Fr. Monan––philosopher, professor, administrator, and visionary leader––had a profound effect on Boston College in the modern era.
Fr. Monan came to Boston College from the deanship and a vice presidency at LeMoyne College in upstate New York. BC was in crisis when he became president in 1972: deeply in debt, divided over issues of governance, and rocked by the social controversies of the era.
Believing that fiscal stability and academic excellence were inextricably linked, Fr. Monan implemented long-range plans that would have dramatic impacts in both areas. He guided the University into a new era, reaffirming the University’s Jesuit, Catholic mission while asserting its commitment to providing the highest quality liberal arts education and emphasizing outstanding scholarship and research.
When Fr. Monan retired as president in 1996, Boston College had undergone an extraordinary renewal. The campus had been expanded by the O'Neill Library, Merkert Chemistry Center, Conte Forum, and several other buildings. New academic programs had been established at every level, including the Theater and Music Departments as well as doctoral programs in social work, finance, and nursing. Two successful fundraising campaigns had concluded, and the endowment had reached $500 million. Applications for admission had achieved a record high, as had the SAT scores of incoming students. BC had emerged as a center of sponsored research, reflecting a vigorous and broad-ranging faculty.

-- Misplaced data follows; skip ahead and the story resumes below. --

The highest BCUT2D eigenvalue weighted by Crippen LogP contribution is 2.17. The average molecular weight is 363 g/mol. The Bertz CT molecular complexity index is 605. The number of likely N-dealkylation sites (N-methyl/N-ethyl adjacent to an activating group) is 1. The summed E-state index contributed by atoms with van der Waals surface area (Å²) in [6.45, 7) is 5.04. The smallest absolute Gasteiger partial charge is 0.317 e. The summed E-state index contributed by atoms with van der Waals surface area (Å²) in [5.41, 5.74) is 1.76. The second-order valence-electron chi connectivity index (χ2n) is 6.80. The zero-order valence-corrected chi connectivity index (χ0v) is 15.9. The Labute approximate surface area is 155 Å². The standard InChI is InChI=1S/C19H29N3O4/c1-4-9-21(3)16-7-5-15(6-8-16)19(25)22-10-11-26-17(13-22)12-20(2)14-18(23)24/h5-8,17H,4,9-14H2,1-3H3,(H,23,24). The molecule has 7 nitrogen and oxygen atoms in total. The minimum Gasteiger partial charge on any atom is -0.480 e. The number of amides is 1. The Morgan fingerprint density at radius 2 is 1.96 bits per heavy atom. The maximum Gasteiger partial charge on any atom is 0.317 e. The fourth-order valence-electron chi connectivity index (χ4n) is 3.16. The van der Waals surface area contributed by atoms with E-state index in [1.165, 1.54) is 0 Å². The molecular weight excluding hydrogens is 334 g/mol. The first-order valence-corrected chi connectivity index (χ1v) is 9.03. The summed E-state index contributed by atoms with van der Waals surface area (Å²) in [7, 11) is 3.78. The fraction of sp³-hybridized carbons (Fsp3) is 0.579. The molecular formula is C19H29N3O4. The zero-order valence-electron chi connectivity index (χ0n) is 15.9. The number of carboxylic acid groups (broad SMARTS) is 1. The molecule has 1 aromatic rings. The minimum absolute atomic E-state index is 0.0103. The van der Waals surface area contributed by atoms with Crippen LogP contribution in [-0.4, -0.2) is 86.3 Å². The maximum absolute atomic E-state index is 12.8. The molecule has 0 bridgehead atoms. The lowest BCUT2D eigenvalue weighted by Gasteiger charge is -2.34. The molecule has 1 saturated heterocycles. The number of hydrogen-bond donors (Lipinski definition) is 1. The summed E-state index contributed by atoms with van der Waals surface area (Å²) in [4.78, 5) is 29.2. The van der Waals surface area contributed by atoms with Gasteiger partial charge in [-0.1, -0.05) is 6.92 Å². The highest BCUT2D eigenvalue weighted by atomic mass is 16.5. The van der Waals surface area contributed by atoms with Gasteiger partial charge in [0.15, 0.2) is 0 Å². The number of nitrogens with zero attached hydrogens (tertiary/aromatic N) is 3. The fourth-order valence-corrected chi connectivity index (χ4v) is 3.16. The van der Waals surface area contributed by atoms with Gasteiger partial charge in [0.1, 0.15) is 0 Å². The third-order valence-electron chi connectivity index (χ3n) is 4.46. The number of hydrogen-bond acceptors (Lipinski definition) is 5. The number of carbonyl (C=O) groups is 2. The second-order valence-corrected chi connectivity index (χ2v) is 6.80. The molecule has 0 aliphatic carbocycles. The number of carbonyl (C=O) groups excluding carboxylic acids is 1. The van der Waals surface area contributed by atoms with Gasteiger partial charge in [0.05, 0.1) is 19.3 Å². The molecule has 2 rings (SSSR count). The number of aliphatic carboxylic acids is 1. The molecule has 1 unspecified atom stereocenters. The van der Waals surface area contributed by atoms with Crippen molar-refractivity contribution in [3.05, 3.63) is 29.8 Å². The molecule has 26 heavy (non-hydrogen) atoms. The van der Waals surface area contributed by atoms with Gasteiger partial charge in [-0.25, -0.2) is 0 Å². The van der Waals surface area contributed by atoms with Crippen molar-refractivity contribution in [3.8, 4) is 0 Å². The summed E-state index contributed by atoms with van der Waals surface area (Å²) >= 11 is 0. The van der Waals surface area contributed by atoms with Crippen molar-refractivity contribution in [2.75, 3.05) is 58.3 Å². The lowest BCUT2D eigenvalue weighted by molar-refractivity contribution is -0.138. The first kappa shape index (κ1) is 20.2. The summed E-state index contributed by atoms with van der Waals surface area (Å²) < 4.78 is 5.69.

Over 24 years––the longest presidency to date––Fr. Monan skillfully led Boston College through a dramatic transformation from a struggling university into one of the most successful and admired institutions of higher education in the U.S.